Although Old Bones compels some archaeological digging and investigation- shall stop with the bone-related analogies- their first real release was All Squares and Circles. Unveiled back in 2010, the five-track release is an ambitious and fully-formed debut effort. Have Patience starts with a pitter-patter percussive slam; some funky and hypnotic bass- emotive and dramatic vocals. The vocals are insistent and urgent, yet are not over-emotive and false. Wanting to “medicate myself from you” there is clear anxiety and a need for disentanglement. Staying up “way too late” our hero has his share of scars and regrets: That desire to be free from a shackle; having been played and let down too many times. The entire band is focused and exceptional throughout- the composition snakes and progresses as the song goes on- and the composition has so much depth and detail. Unthink is more slow-building and evocative- not the instant attack of its predecessor. Wanting to “adjust to your smile” again we are under the wheels or a dilemma. The weapons-grade body- the song’s femme fatale possesses- is causing anxiety and anger; our front-man lets his voice climb and emote freely. Another concentrated and disciplined track, it is that band unity that defines the mood. The guitar enflames and stabs when needed; the percussion is relentlessly purging and searching. It is perhaps the bass parts that provide most fascinating: Elastic and dirty; snaking and melodic- so much colour and range is explored throughout the song. The title track is perhaps the E.P.’s most immediate and compelling cut: A song that begins with some personal doubts and matter-of-fact lyrics- it soon explodes into a demonic and animalistic beast. The vocal screams and exorcises; the song becomes a stabbed and bleeding thing- stumbling and staggering with fury. That quiet-loud dynamic keeps things unpredictable and exciting: It is a song designed for the sweating crowds; a mosh pit favourite that is designed to get bodies slamming against one another. Fingertips In juxtaposes the previous number: A softer and more emotive start, the composition stutters and judders along; the vocal runs a gamut of emotions- an harsh break-up is being surveyed and ripped open. Echoed vocals and a hugely exhilarating team performance keep the E.P. at its peak of desire and ambitious- that raw Punk edge blends perfectly with more melodic and introverted calm. 3’s and 6’s marries a dizzying introduction with an anthemic sound. The track’s initial moments largely consist of wordless vocals and electioneering sonics- leading to the E.P.’s most memorable lyrics. Slugs and snails (and puppy-dog tails) are “what little boys are made of”- girls are made of stronger stuff. The reverse-sexism-cum-nursery-rhyme-cuteness is reintroduced and spun: A mantra that becomes more inflammatory and raging with each presentation. Delicious strings; hissing percussion and rhythmic (and authoritative) bass give the song a richness and nuance. Xylophones and child-like chimes sit with unadulterated passion and fervor-resulting in a perfect swansong. A terrific initial E.P., the boys have since gained new confidence and quality: Old Bones sounds more varied and experimental; more wide-ranging and compelling. That said; you cannot ignore the effects and wonders of All Squares and Circles. Even in the earliest days, the band sound completely assured and vital: You can tell how much each song means; how much passion and attention goes into every moment. Over four years, the quartet keep their core sound and themes in tact; they expand and augment their qualities in Old Bones– a natural progression that saw them galvanise and come up with their best set to date.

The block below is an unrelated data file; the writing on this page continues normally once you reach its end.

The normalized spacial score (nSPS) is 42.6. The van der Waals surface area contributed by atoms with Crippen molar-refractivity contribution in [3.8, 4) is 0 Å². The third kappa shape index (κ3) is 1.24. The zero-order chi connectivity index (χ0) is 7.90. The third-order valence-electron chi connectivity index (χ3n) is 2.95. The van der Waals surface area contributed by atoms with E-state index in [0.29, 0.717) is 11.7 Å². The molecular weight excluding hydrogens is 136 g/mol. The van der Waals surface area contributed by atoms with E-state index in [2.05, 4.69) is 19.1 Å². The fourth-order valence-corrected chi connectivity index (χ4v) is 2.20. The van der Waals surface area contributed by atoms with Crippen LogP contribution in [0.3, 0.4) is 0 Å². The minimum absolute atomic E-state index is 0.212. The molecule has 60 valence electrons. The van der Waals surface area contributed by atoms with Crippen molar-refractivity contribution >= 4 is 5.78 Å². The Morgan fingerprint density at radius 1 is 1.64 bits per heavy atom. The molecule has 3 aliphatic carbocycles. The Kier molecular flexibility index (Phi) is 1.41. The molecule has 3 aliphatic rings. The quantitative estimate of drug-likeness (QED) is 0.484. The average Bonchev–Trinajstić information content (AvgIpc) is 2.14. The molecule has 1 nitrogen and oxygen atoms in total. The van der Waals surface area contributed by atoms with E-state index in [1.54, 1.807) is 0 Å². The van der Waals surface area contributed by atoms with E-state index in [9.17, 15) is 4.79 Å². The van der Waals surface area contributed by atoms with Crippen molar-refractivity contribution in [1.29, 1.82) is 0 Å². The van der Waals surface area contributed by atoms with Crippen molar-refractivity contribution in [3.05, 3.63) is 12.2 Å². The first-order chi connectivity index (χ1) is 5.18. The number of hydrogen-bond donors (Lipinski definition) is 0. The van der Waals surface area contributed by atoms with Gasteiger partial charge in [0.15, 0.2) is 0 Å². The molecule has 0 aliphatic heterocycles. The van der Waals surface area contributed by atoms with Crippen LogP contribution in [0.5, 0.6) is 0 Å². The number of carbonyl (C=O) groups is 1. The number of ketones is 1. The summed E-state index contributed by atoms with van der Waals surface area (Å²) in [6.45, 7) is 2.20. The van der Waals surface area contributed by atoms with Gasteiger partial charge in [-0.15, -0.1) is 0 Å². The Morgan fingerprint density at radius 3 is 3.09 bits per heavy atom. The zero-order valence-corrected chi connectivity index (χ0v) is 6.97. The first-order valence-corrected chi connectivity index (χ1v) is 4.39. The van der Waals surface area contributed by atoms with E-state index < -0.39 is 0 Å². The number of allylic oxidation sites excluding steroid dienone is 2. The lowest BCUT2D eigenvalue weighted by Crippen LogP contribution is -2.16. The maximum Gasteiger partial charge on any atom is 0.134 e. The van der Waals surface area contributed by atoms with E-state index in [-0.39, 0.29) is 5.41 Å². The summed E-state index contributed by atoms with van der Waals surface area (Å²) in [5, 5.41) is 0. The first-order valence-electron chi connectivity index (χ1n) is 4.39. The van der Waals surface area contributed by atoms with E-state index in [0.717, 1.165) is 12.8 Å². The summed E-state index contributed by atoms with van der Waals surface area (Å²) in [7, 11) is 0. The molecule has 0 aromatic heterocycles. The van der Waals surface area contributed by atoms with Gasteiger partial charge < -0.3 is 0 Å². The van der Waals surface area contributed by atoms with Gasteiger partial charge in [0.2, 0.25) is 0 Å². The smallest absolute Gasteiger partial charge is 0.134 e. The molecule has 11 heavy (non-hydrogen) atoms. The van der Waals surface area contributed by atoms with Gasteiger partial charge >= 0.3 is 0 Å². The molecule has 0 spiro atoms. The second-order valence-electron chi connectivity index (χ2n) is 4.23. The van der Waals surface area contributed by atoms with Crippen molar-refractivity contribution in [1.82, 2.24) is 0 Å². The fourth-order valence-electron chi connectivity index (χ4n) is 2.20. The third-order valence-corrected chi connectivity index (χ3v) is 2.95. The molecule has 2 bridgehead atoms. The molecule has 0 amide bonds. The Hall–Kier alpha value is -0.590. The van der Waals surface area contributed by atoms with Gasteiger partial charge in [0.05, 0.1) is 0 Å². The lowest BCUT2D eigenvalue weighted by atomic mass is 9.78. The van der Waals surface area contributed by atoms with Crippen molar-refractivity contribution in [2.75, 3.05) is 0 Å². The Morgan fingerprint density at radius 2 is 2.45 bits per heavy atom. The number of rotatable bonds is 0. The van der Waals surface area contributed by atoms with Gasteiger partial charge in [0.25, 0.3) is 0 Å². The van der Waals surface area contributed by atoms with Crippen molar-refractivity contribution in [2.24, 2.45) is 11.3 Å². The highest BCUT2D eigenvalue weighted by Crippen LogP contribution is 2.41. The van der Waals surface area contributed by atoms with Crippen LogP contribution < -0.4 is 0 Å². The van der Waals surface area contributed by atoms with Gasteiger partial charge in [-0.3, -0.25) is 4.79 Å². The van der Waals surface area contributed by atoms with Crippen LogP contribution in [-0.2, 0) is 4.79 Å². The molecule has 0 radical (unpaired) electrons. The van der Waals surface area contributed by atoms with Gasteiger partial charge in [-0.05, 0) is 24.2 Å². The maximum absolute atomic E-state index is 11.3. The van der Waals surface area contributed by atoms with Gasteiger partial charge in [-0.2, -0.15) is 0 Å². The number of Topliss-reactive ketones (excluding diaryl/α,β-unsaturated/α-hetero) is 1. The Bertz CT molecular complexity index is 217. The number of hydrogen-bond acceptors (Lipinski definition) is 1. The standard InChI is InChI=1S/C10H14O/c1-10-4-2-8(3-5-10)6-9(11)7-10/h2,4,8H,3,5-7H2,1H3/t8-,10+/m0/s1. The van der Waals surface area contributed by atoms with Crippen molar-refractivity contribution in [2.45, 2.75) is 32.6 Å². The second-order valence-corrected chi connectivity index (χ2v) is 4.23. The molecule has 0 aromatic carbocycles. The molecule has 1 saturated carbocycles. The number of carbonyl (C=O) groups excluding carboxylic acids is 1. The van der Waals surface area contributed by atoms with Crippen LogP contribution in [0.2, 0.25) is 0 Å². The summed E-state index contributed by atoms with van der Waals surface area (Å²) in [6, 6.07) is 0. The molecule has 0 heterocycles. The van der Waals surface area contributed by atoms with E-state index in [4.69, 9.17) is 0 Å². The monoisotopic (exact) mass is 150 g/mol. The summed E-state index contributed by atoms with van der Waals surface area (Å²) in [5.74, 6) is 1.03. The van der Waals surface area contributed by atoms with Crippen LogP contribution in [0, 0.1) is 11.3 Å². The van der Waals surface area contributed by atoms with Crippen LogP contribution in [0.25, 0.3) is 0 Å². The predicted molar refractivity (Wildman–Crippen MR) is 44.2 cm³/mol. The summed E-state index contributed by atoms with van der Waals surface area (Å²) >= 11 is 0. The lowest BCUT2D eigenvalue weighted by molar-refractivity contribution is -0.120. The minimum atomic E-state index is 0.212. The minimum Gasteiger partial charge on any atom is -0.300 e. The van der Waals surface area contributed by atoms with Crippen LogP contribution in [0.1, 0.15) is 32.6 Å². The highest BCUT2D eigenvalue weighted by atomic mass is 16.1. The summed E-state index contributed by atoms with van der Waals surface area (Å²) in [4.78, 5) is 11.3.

I shall examine its maternal origins later, but I wanted to concentrate on the E.P.’s golden child: The stunning and entrancing sounds of Old Bones. The initial electronic distortion and discombobulation that opens the track puts me in mind of Progressive-Rock- a little bit of Radiohead’s Karma Police (the final moments of that song). Building gradually, you lean into the speakers and wonder what is coming next; the song’s early tease and mystery is enticing and ear-grabbing- before jumping into a self-help/Spoken Word parable. A predictably un-emotive and robotic sound- not sure who provided the vocal, yet it nails the inhuman sounds of self-help tapes- the voice speaks of lows and self-doubts; fears and clarities- at the sapling stages, echoes of Pink Floyd come out (not sure if they were on the band’s mind when writing the song). Right away, you are studying this list of fears and doubts; the guidance and motivational quotes- before that anodyne voice is drowned-out but a band ready to kick out the jams. The percussion leads the army into war: The composition is a canine attack that transposes the initial segment’s calm and composure- the composition has embers of ‘Britpop’ anthems and more current Alternative Rock. Having had your head inside a self-help-style verse, you now have your senses re-organised and spiked- the urgency and primitive pummeling washes away the early faux-sentiments. The guitars, bass and drums are strong and forceful from the off- this track is one that is highlighted in reviews for the E.P.- and once more demonstrates Yearbook’s unity and performance talent. Evoking memories of ‘90s glories- there are even little touches of Grunge thrown into the mix- the boys are very much stepping up to the plate. The bass notes mingling dirty and concrete with some genuine emotional resonance and colour- it works well with the guitar and drum to whip up a storm of sounds. Initial lines see our hero in apologetic mood: Sorry for the “way I’m always leaving”, it is almost a confessional sermon- a regretful and earnest plea to his girl. Whatever the reason for his flight-or-flight instincts, there is no instant explanation: Only the revelation that the absence means an “empty space in your bed”. A lot of bands are not quite as sensitive and honest in similarly-themed songs- maybe in an ironic way; the girls are a little more compassionate- so it is refreshing to hear Old Bones raise some new qualities- and create something tremulous and soul-bearing. It is hard to overlook the electricity and tormented nature of the vocals: High-octane and genuine, you feel empathy and sympathy for our lead (strangely, perhaps). Initial abandonment seems to be the result of travel or touring- perhaps a musician’s insight into real life- and the distance between the two is justified by pillow talk and electricity. If the lovers are separated by continents and oceans, their feelings and passions transcend the loneliness of their predicaments- you can hear that desire and passion in the vocal clearly (the composition is a lustful and impassioned outpouring). I get little glimpses of Manic Street Preachers when the vocal reaches fever-pitch- the compositional and instrumentation has little shades of their Everything Must Go work. A lot of bands include lyrics on their website if the song suffers clarity issues- shoddy mixing or poor production- yet Yearbook’s tones and notes are clear and crisp- whilst sounding almost like a live recording. It is astonishing to see the amount of detail (a word I use a lot) and diversions in the composition. Fuzzed-out guitar sits with twanging and hungry bass; riffled and militaristic drums cut through the mist- it is such an evolving and interchangeable beast. Ensuring the song never becomes boring or tired, the boys ensure there are no weak or ineffective moments. After the initial honesty and affection- marked by a distinct tonal shift in the composition- things become more recriminating and soured. Whether enforced by arguments and disenchantment, the vocals are more spiked and dark. If our man is following passion and sacrificing self; it seems his beau is suffering petulance and immaturity- maybe not being as accommodating and understanding as she should. Having stopped taking her pills- as they’re “making you ill”- things are unraveling and disintegrating. There is a been-there-seen-it fatigue in the lyrics- it seems this act has been tried a few times; a relationship that has seen its share of fall-out- and a weariness in the vocals. Perhaps the intercontinental drift and musical itinerary is a dream; the reality is an anchor and fallback- there is a sense of resignation and limitation throughout. The sexual passions do not burn and explode: The relationship is perfunctory and unspectacular; they are one another’s fallback plan. Whilst our man is mired in anger and dissatisfaction, his spiraling sweetheart is a fiery and troubled mind- someone who’s silver spoon is tarnishing and copper-coloured. The twin lead and compositional strengths- at every stage the band’s instruments create their own weight and shades- give the track a real power and urgency. The song is a constantly-shifting animal- from the quirky start to the softer verse; the more-bitter sentiments are unfolding. I was exhilarated by the how-many-arms-does-that-due-have?! drumming work; bowled-over by the addled and intoxicated guitar buzz; positively stunned by the buzz and command of the bass. Each player supports one another- the drum compels and drives the bass; the bass inspires the guitar; the vocal vibes from this linkage- and it results in a song that never relents its grandeur and unexpectedness. Past the half-way point, the compositional has done its work; the story carries on- hitting its most mordant and submissive point. It is said- and referencing the song’s title- we are just “old bones/Waiting to decompose”- an image and sentiment that provokes some rather bleak and stark images. Perhaps having seen the flame of dreams snuffed-out, our hero is resigned to his fate- perhaps ‘real life’ and the day-to-day is all we can rely on. Even when the words become defeatist and ho-hum, the composition remains burnishing and inventive. Contrasting the central themes/mood, the instrumentation ensures there is plenty of energy and endeavor- no shortage of colour and light. After the haunting proclamations- old bones and decomposition- the boys ensure Old Bones ends with a little swagger and wiggle. The guitar’s leather-clad cocksure cool combines with guiding and white-hot percussion drive- throw in some valiant and stand-out bass notes- give the song memorable dying embers. Ensuring we end with a bang, Old Bones completes its campaign- and compels you to come back for more; a song that makes you go back in- its nuances and complexities beg for fond investigation and repeated study.